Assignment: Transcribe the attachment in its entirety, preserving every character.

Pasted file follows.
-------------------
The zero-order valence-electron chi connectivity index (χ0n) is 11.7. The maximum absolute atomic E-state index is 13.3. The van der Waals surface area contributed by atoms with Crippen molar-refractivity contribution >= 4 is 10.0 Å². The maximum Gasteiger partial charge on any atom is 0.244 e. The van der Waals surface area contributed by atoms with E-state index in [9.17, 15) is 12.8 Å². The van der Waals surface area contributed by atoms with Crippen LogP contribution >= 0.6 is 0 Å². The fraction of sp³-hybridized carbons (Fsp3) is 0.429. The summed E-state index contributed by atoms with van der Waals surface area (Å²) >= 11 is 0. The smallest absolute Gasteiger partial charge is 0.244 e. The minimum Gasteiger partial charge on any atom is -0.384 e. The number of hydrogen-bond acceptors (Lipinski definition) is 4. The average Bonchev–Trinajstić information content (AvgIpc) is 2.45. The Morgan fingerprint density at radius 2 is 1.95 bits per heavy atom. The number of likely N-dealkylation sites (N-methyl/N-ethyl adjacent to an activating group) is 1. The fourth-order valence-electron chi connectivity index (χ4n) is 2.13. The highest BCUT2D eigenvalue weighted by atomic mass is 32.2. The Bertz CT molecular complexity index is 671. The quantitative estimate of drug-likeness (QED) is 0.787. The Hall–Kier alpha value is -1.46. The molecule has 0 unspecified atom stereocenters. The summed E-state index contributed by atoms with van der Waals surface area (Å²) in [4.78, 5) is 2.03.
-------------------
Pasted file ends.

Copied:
The zero-order valence-electron chi connectivity index (χ0n) is 11.7. The maximum absolute atomic E-state index is 13.3. The van der Waals surface area contributed by atoms with Crippen molar-refractivity contribution >= 4 is 10.0 Å². The maximum Gasteiger partial charge on any atom is 0.244 e. The van der Waals surface area contributed by atoms with E-state index in [9.17, 15) is 12.8 Å². The van der Waals surface area contributed by atoms with Crippen LogP contribution >= 0.6 is 0 Å². The fraction of sp³-hybridized carbons (Fsp3) is 0.429. The summed E-state index contributed by atoms with van der Waals surface area (Å²) >= 11 is 0. The smallest absolute Gasteiger partial charge is 0.244 e. The minimum Gasteiger partial charge on any atom is -0.384 e. The number of hydrogen-bond acceptors (Lipinski definition) is 4. The average Bonchev–Trinajstić information content (AvgIpc) is 2.45. The Morgan fingerprint density at radius 2 is 1.95 bits per heavy atom. The number of likely N-dealkylation sites (N-methyl/N-ethyl adjacent to an activating group) is 1. The fourth-order valence-electron chi connectivity index (χ4n) is 2.13. The highest BCUT2D eigenvalue weighted by atomic mass is 32.2. The Bertz CT molecular complexity index is 671. The quantitative estimate of drug-likeness (QED) is 0.787. The Hall–Kier alpha value is -1.46. The molecule has 0 unspecified atom stereocenters. The summed E-state index contributed by atoms with van der Waals surface area (Å²) in [4.78, 5) is 2.03.